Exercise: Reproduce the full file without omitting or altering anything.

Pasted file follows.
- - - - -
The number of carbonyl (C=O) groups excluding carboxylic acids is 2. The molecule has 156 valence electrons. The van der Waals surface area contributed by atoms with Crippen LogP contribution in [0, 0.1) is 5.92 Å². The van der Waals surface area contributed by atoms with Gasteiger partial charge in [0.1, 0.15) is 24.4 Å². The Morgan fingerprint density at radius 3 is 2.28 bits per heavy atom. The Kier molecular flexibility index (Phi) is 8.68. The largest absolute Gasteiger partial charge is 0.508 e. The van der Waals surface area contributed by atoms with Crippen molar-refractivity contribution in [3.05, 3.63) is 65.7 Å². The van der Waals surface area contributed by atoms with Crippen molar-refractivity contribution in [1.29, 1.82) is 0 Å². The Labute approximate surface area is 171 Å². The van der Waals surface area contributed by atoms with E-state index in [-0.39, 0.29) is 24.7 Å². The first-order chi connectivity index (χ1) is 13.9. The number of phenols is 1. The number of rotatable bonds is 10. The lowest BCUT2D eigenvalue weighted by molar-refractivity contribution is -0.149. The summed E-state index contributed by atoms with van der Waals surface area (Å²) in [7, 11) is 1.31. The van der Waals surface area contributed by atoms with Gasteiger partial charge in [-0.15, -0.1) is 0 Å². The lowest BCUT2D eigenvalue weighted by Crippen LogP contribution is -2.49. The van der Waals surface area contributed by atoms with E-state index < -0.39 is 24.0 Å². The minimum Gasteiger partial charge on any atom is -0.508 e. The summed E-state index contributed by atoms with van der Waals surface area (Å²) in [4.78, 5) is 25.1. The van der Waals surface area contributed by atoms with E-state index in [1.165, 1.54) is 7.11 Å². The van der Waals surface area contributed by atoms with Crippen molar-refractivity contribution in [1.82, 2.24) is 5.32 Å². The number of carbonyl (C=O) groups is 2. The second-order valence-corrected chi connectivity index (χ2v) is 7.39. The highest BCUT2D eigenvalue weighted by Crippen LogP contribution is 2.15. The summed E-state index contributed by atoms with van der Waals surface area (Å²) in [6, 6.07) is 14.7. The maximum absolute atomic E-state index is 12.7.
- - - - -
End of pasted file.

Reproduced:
The number of carbonyl (C=O) groups excluding carboxylic acids is 2. The molecule has 156 valence electrons. The van der Waals surface area contributed by atoms with Crippen LogP contribution in [0, 0.1) is 5.92 Å². The van der Waals surface area contributed by atoms with Gasteiger partial charge in [0.1, 0.15) is 24.4 Å². The Morgan fingerprint density at radius 3 is 2.28 bits per heavy atom. The Kier molecular flexibility index (Phi) is 8.68. The largest absolute Gasteiger partial charge is 0.508 e. The van der Waals surface area contributed by atoms with Crippen molar-refractivity contribution in [3.05, 3.63) is 65.7 Å². The van der Waals surface area contributed by atoms with Crippen molar-refractivity contribution in [1.29, 1.82) is 0 Å². The Labute approximate surface area is 171 Å². The van der Waals surface area contributed by atoms with E-state index in [-0.39, 0.29) is 24.7 Å². The first-order chi connectivity index (χ1) is 13.9. The number of phenols is 1. The number of rotatable bonds is 10. The lowest BCUT2D eigenvalue weighted by molar-refractivity contribution is -0.149. The summed E-state index contributed by atoms with van der Waals surface area (Å²) in [7, 11) is 1.31. The van der Waals surface area contributed by atoms with Gasteiger partial charge in [-0.15, -0.1) is 0 Å². The lowest BCUT2D eigenvalue weighted by Crippen LogP contribution is -2.49. The van der Waals surface area contributed by atoms with E-state index < -0.39 is 24.0 Å². The minimum Gasteiger partial charge on any atom is -0.508 e. The summed E-state index contributed by atoms with van der Waals surface area (Å²) in [4.78, 5) is 25.1. The van der Waals surface area contributed by atoms with E-state index in [1.165, 1.54) is 7.11 Å². The van der Waals surface area contributed by atoms with Crippen molar-refractivity contribution in [1.82, 2.24) is 5.32 Å². The number of carbonyl (C=O) groups is 2. The second-order valence-corrected chi connectivity index (χ2v) is 7.39. The highest BCUT2D eigenvalue weighted by Crippen LogP contribution is 2.15. The summed E-state index contributed by atoms with van der Waals surface area (Å²) in [6, 6.07) is 14.7. The maximum absolute atomic E-state index is 12.7.